Ten predictable trends and six revolutionary predictions for the future of publishing
Thursday, January 12, 2012
Posted by: Sheri Toomb
Israel, Director of Global Marketing, Content Solutions, SPi
These ten common denominators come together as a general
consensus as we head into 2012:
1. Brick and mortar
stores will continue to close. This includes bookstores. Their downtown rents
are higher than for online stores
2. eBook publishing and
reading will continue to grow. Printed books will still be needed for
3. More and more
established authors will abandon their New York publishers when their contracts
4. Ads will begin to
appear in eBooks. Unlike pBooks, the ads can be added at any time and charged
for by the book.
5. More books will be
made into Apps but only the interactive App will be viable. Static, one-use
Apps offer no advantage over an eBook.
6. Pre-Pub reviews will
disappear. Without brick and mortar stores and the three selling seasons, there
is no need for advance notice of books.
7. More magazines and
newspapers will close. Advertisers are following eyeballs from print to online.
8. Books in Print become
irrelevant. There is more bibliographic information at Amazon and the
information is free.
9. The future of
nonfiction publishing is eBooks. The future of eBooks is color.
10. The future of reading
is on a screen. The future of authoring is multimedia.
By now, these points seem to go without saying. However, Kevin
Kelly, former Editor and now Senior Maverick at Wired magazine, had a
further interesting outlook and discusses six trends that will revolutionize
the publishing industry. Here are
his six trends:
1. Screening. Screens are
everywhere. We are moving from being people of the book to people of the
Every flat surface will eventually have a screen on it. We have not yet begun
to see the extent to which screens will permeate the culture. You cannot tell in
advance what is going to be shown on a sctreen–a web page, movie, book…. We are
moving from an oral culture to a visual one.
2. Interacting. We now interact not
only with our fingertips, but with gestures (for example on smartphones), and
even with our whole body. Reading will expand to a bodily conversation. We also
interact with our voices. You can have a Kindle read to you. Audiobook sales
are rising 5% per year. Who would have imagined that this would become a major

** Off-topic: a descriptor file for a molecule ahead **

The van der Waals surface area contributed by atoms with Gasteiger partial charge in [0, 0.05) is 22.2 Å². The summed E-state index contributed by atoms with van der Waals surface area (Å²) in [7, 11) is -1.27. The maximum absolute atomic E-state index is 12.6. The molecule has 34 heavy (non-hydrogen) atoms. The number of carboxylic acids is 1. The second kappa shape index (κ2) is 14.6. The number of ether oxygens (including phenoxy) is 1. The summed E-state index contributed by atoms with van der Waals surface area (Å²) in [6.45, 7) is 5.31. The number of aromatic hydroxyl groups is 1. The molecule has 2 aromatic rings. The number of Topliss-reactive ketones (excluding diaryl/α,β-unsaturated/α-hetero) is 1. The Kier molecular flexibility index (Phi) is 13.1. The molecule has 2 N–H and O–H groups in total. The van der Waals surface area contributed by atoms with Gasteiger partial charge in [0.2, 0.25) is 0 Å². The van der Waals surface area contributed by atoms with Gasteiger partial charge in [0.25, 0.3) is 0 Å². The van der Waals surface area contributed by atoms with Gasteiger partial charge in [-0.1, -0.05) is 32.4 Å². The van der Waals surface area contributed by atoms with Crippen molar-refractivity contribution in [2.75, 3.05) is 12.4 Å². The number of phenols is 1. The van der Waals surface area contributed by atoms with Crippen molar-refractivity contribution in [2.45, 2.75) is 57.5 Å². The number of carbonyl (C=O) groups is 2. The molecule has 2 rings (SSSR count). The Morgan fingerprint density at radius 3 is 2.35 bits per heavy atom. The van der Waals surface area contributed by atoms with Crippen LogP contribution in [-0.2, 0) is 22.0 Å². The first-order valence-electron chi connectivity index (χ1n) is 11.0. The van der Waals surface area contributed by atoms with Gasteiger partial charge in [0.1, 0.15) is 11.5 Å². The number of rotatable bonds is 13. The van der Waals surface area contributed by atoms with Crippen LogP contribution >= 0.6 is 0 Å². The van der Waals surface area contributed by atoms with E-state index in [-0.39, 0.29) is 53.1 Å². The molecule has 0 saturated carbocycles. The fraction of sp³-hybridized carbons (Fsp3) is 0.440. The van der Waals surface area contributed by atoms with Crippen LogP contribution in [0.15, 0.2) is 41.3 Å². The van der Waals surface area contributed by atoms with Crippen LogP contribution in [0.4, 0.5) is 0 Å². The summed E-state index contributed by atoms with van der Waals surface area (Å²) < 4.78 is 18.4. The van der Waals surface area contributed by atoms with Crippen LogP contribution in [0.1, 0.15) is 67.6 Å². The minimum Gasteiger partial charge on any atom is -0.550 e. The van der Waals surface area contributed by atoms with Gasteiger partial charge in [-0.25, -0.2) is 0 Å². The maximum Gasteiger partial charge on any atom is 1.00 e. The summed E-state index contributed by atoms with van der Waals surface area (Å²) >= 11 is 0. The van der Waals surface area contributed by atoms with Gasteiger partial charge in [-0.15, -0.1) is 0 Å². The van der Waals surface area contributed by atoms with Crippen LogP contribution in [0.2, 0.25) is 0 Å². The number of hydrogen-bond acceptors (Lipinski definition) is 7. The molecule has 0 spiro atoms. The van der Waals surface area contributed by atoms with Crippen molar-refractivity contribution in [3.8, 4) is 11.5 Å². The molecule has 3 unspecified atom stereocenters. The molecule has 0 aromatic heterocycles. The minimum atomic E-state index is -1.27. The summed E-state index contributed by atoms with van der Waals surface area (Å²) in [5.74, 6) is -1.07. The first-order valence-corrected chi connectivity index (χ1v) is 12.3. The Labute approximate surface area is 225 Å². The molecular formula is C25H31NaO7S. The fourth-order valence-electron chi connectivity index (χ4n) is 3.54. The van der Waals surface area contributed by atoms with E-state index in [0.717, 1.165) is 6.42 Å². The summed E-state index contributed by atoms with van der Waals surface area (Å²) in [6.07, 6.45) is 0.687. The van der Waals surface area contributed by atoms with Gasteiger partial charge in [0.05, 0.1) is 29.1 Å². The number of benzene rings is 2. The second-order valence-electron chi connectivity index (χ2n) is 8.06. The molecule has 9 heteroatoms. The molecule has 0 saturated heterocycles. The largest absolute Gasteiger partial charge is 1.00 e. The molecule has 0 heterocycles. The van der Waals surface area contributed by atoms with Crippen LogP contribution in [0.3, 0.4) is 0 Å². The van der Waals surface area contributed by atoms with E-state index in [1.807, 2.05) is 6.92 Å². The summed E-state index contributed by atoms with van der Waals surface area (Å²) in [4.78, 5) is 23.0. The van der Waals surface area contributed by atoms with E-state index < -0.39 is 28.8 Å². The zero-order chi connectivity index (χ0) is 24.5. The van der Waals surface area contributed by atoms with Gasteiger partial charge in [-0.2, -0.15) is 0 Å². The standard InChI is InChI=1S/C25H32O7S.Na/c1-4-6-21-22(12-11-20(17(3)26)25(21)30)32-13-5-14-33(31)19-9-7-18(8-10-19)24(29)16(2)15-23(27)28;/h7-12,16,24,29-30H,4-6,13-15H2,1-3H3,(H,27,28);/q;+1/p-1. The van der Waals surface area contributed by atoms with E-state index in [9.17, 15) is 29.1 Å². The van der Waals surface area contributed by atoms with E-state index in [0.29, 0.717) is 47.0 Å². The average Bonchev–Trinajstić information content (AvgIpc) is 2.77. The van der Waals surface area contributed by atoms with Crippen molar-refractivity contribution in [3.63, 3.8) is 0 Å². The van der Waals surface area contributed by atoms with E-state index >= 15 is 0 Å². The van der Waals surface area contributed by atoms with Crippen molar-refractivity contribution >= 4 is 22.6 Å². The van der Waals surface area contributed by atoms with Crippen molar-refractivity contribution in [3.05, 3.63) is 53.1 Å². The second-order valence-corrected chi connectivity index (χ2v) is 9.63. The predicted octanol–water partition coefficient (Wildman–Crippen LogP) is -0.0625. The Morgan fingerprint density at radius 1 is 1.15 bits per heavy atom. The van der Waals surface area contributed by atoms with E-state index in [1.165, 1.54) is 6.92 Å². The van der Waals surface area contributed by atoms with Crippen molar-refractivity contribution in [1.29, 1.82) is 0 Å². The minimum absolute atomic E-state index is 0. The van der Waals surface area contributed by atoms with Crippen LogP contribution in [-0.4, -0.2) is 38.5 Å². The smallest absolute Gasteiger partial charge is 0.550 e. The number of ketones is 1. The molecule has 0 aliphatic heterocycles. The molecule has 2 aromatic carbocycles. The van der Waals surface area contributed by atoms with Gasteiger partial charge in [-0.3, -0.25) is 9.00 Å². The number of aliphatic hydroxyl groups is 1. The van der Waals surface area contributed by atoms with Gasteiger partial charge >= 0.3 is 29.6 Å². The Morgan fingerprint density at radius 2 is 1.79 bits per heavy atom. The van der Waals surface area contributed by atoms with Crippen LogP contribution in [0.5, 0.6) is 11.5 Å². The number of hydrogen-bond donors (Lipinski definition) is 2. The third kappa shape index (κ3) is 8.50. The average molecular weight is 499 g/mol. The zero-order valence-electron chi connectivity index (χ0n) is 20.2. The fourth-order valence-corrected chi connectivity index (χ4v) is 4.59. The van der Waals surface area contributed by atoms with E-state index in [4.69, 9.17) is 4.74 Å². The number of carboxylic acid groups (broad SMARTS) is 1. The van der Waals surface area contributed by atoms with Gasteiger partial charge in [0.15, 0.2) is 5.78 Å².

way to read? In 2011, 2 billion camera phones are in the hands of users.
Eyetracking is becoming a viable way to interact. Soon we will have adaptive
text, in which books look back at us. Although interactive media failed in a
previous era, technology has allowed it to return and be successful. Now we
have nonlinear narratives–alternate endings–to books. There is far more reading
going on than we realize.
3. Sharing. Everything is
looking in the cloud for information, and the cloud is looking back at us,
which is the basis for all sorts of social engagement. Reading is becoming much
more social. Wikipedia is a single book with 27 million pages. (Each page can
be thought of a little book.) Eventually all text will be in blue, i.e.
hyperlinked, and all books will be linked into one large text–a library. We
read socially, and we must write socially. We are only at the beginning of
sharing. Everything increases in value by being shared.
4. Accessing. We gain much more
value by accessing information rather than owning it. Why own something if you
have instant all time access? This is huge shift and a fundamental difference
in this economy. For $20,000 you can store every book on the planet. We will
soon see everything available–why will anybody own it?
5. Flowing. Files flow into
pages, which flow into streams. Some well known flows are Twitter, RSS, and
Facebook streams. Books will operate in the same environment. Flows go through
in streams, which are constantly updated and amended. Our own lives will be a
stream of chronological data. Streams go everywhere and are never finished;
they are constantly in flux.
6. Generating (not copying). Today
we have more selection, more quality, and more access–a complete renaissance
for reading. There is no better time for readers than now. Everybody is
benefiting except the producers, and everything is moving towards free.
Publishers are not ready for the idea that books will sell for 99 cents. The
Internet is the world’s largest copying machine. Everything will be copied. The
only value will be in generatives, which must be generated in context and
cannot be copied, for example:
Immediacy. You can get anything for free if you wait long
Findability. Amazon is selling the findability of a book.
Embodiment. Music is free but its physical embodiment (such
as in a performance) is not.
Interpretation. Software is free, but a manual often is not.
(O’Reilly’s Missing Manual series has been very successful.)
His trends provide a more in depth understanding of where
the publishing industry is right now! Generally speaking, until now, there have
been three elements to publishing: The Author, The Publisher, and The Reader. The publisher has
been part of this formula because it has been the critical link between the
author and the reader; however, the Internet and Social Media tools like blogs
have bypassed the publisher.
industry has become irrelevant in the Social Media age. However, in world of
publishing, change can equal opportunity! With the explosion in new
communication technology—and the corresponding shift in consumer behavior—comes
a once-in-a-lifetime chance for publishers to reinvent themselves. This is the
time for publishers moving in to 2012 – will they be able to do it?
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